Rethinking Twitter: Unique Characteristics of Twitter Render It an Instructional Asset

Rethinking Twitter: Unique Characteristics of Twitter Render It an Instructional Asset

Armand A. Buzzelli (Robert Morris University, USA), Gregory Holdan (Robert Morris University, USA), Allen R. Lias (Robert Morris University, USA), Daniel R. Rota (Robert Morris University, USA) and Trebor Z. Evans (Robert Morris University, USA)
Copyright: © 2019 |Pages: 22
DOI: 10.4018/978-1-5225-7010-3.ch010

Abstract

Despite being more widely known for its contributions to pop culture, and more recently political news and events, a growing body of literature exists about Twitter's use in education. This chapter presents a framework for using Twitter as an instructional review tool, leveraging its timely, unique, and efficient communication style while incorporating theories of memory and cognitive psychology that are more than two centuries old. The authors present applied practice study examples of how Twitter may be used as a means for distributed practice in learning concepts. While practitioners may be concerned about student adoption of Twitter, research presented in this chapter reports that Twitter is user-friendly and is most engaging for students when an instructor frequently participates.
Chapter Preview
Top

Background

Studies that date back to over 130 years ago in the fields of psychology and education have examined the effects of spacing the study of concepts versus providing comprehensive information at one time. German psychologist Herman Ebbinghaus (1885) studied memory and practice effect by testing subjects on their recall of nonsense syllables. Chief among his conclusions was the formation of a concept called serial position effect, which included recency and primacy. The recency effect describes the increased recall of the most recent information because it is still in the short-term memory. The primacy effect causes better memory of the first items in a list due to increased rehearsal and commitment to long-term memory. While the definition of spaced versus massed practice is subjective, Underwood (1961) determined that spaced practice occurred when trial intervals are greater than fifteen seconds; massed practice (MP), when intervals are two to eight seconds.

Dempster (1989) found that “spacing effects can best be understood in terms of the ‘accessibility’ hypothesis, and that spaced repetitions have considerable potential for improving classroom learning” (p. 309). The accessibility hypothesis states that memory will be accurate when the ease of accessibility is correlated with memory behavior; however, if the ease of processing is not correlated with memory in a given task, then the judgments will not be accurate (Schwartz, 1994). The theory dates back to studies conducted by Tulving and Pearlstone (1966) that worked with cued recall. Their study demonstrated that subjects who were non-cued had information reach their memory stage but not their retrieval stage in contrast to those who received spaced cues.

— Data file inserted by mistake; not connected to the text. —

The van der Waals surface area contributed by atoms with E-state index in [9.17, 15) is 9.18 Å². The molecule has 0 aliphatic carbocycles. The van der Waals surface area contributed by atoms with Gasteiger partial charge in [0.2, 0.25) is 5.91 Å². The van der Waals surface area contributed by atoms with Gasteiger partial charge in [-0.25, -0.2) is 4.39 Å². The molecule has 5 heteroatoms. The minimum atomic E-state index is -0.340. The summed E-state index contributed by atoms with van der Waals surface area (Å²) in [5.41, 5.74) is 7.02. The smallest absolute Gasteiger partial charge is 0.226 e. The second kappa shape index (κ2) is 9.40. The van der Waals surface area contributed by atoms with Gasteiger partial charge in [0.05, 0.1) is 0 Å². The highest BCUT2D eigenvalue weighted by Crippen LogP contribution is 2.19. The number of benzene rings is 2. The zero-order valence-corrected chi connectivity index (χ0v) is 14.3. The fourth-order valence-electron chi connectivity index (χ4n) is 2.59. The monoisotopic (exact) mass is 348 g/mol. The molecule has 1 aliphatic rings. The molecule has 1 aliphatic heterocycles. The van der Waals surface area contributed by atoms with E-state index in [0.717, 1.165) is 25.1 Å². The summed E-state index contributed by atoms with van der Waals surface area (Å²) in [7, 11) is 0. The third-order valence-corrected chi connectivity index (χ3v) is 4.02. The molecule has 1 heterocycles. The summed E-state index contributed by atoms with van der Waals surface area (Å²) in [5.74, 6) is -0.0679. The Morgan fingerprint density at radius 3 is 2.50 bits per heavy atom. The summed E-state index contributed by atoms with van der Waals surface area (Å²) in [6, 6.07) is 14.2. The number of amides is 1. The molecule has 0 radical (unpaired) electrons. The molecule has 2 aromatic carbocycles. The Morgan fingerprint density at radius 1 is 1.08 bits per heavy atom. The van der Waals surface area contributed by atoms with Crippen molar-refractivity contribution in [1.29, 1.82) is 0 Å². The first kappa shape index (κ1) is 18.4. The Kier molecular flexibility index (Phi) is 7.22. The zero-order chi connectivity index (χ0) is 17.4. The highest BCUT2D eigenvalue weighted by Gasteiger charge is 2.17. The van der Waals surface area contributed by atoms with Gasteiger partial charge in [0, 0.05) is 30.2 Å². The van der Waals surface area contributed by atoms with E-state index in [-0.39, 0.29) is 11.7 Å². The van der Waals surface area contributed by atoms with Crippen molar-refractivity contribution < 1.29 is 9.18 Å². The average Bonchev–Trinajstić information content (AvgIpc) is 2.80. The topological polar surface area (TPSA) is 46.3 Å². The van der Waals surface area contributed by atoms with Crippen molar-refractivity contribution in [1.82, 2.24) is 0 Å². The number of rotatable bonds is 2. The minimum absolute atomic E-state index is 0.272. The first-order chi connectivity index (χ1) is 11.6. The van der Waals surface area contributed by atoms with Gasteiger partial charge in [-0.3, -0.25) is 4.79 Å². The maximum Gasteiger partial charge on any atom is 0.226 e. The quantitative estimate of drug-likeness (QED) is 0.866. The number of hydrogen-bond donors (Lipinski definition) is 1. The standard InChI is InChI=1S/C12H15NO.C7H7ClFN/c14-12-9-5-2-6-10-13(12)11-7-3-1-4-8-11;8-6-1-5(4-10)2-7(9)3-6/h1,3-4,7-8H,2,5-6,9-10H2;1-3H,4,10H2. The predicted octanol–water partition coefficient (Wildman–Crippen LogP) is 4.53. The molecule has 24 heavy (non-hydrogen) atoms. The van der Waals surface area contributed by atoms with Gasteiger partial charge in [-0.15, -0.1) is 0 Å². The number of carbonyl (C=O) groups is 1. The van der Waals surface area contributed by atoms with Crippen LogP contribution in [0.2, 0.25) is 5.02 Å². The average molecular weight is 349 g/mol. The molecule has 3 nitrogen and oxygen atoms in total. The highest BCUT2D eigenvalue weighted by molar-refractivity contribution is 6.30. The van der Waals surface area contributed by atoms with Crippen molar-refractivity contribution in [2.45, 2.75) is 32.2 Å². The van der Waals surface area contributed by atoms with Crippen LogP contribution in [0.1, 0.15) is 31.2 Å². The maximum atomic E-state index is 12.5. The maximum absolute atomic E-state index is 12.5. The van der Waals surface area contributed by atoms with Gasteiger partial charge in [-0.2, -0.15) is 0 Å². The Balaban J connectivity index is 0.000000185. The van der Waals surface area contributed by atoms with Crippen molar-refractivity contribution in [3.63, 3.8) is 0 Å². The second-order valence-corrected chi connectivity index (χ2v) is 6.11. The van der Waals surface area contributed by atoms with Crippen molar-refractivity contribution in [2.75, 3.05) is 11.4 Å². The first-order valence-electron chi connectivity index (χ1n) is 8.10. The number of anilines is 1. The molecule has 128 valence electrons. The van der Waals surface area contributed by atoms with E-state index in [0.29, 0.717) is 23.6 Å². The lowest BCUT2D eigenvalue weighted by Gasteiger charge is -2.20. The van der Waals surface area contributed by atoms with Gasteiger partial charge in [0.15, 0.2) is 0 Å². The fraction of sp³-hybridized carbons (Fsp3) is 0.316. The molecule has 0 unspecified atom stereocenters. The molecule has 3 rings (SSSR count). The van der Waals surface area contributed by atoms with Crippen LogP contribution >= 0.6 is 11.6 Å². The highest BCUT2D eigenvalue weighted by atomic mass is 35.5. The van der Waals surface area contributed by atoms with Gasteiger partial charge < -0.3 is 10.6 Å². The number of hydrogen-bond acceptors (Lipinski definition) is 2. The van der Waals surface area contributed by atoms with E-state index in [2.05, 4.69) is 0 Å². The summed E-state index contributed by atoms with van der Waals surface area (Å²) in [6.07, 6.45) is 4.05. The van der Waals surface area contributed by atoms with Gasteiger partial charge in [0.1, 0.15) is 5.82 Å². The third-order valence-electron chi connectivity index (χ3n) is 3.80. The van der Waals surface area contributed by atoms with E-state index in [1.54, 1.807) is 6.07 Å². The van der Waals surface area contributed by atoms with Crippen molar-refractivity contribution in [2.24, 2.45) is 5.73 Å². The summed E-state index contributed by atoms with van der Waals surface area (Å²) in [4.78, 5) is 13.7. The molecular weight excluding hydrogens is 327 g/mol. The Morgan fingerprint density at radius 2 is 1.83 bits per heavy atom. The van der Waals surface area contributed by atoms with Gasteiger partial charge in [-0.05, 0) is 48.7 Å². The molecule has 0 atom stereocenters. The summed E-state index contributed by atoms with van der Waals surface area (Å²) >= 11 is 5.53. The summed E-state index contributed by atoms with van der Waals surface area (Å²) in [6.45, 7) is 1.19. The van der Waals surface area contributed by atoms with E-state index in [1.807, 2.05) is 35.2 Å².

Studies by Estes (1955), Glenberg (1979), Raaijmakers (2003), and Pavlik and Anderson (2005) found that by increasing the spacing of practice, subjects had improved recall. Likewise, Bahrick (1979) found that when spacing was moved closer together the recall of subjects worsened. This research suggests that the timing of reviews by instructors should be spaced increasingly further apart to improve performance.

Key Terms in this Chapter

Inter-Study Interval (ISI): The interval separating different study episodes of the same materials.

Concept Learning: The search for and listing of attributes that can be used to distinguish exemplars from non-exemplars of various categories.

Massed Practice (MP): This effect occurs when the material to be learned is presented repeatedly in a short period of time.

Hashtag (#): The # symbol is used to mark keywords or topics in a Tweet. It was created organically by Twitter users.

Twitter: An information network made up of 140-character messages from all over the world.

Re-Tweet: A Tweet by another user, forwarded to you by someone you follow. Often used to spread news or share valuable findings on Twitter. Or the act of forwarding another user's Tweet to all of your followers.

Distributed Practice (DP): The search for and listing of attributes that can be used to distinguish exemplars from non-exemplars of various categories. Used interchangeably with spaced practice.

Complete Chapter List

Search this Book:
Reset